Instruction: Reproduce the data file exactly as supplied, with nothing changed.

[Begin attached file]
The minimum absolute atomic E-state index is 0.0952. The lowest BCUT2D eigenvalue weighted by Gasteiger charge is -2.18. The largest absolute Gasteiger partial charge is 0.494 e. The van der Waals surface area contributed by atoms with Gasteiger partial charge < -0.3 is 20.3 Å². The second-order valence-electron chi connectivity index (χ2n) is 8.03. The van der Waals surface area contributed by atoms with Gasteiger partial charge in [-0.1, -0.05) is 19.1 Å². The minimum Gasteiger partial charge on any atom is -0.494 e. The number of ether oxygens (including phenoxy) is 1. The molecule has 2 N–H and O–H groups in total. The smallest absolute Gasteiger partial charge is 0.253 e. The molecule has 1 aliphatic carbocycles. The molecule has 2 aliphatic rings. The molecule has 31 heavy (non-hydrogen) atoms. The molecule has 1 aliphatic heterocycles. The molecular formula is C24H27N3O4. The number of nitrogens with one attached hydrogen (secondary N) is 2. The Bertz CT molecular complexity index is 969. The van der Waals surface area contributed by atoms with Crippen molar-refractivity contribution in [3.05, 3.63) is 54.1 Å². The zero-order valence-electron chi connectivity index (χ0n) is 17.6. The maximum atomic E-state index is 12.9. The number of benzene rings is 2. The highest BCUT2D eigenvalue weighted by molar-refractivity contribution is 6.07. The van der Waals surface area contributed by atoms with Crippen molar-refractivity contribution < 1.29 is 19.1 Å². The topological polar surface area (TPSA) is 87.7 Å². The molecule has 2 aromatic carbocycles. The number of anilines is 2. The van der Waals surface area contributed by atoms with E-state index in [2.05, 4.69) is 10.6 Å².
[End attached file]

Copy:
The minimum absolute atomic E-state index is 0.0952. The lowest BCUT2D eigenvalue weighted by Gasteiger charge is -2.18. The largest absolute Gasteiger partial charge is 0.494 e. The van der Waals surface area contributed by atoms with Gasteiger partial charge < -0.3 is 20.3 Å². The second-order valence-electron chi connectivity index (χ2n) is 8.03. The van der Waals surface area contributed by atoms with Gasteiger partial charge in [-0.1, -0.05) is 19.1 Å². The minimum Gasteiger partial charge on any atom is -0.494 e. The number of ether oxygens (including phenoxy) is 1. The molecule has 2 N–H and O–H groups in total. The smallest absolute Gasteiger partial charge is 0.253 e. The molecule has 1 aliphatic carbocycles. The molecule has 2 aliphatic rings. The molecule has 31 heavy (non-hydrogen) atoms. The molecule has 1 aliphatic heterocycles. The molecular formula is C24H27N3O4. The number of nitrogens with one attached hydrogen (secondary N) is 2. The Bertz CT molecular complexity index is 969. The van der Waals surface area contributed by atoms with Crippen molar-refractivity contribution in [3.05, 3.63) is 54.1 Å². The zero-order valence-electron chi connectivity index (χ0n) is 17.6. The maximum atomic E-state index is 12.9. The number of benzene rings is 2. The highest BCUT2D eigenvalue weighted by molar-refractivity contribution is 6.07. The van der Waals surface area contributed by atoms with Crippen molar-refractivity contribution < 1.29 is 19.1 Å². The topological polar surface area (TPSA) is 87.7 Å². The molecule has 2 aromatic carbocycles. The number of anilines is 2. The van der Waals surface area contributed by atoms with E-state index in [2.05, 4.69) is 10.6 Å².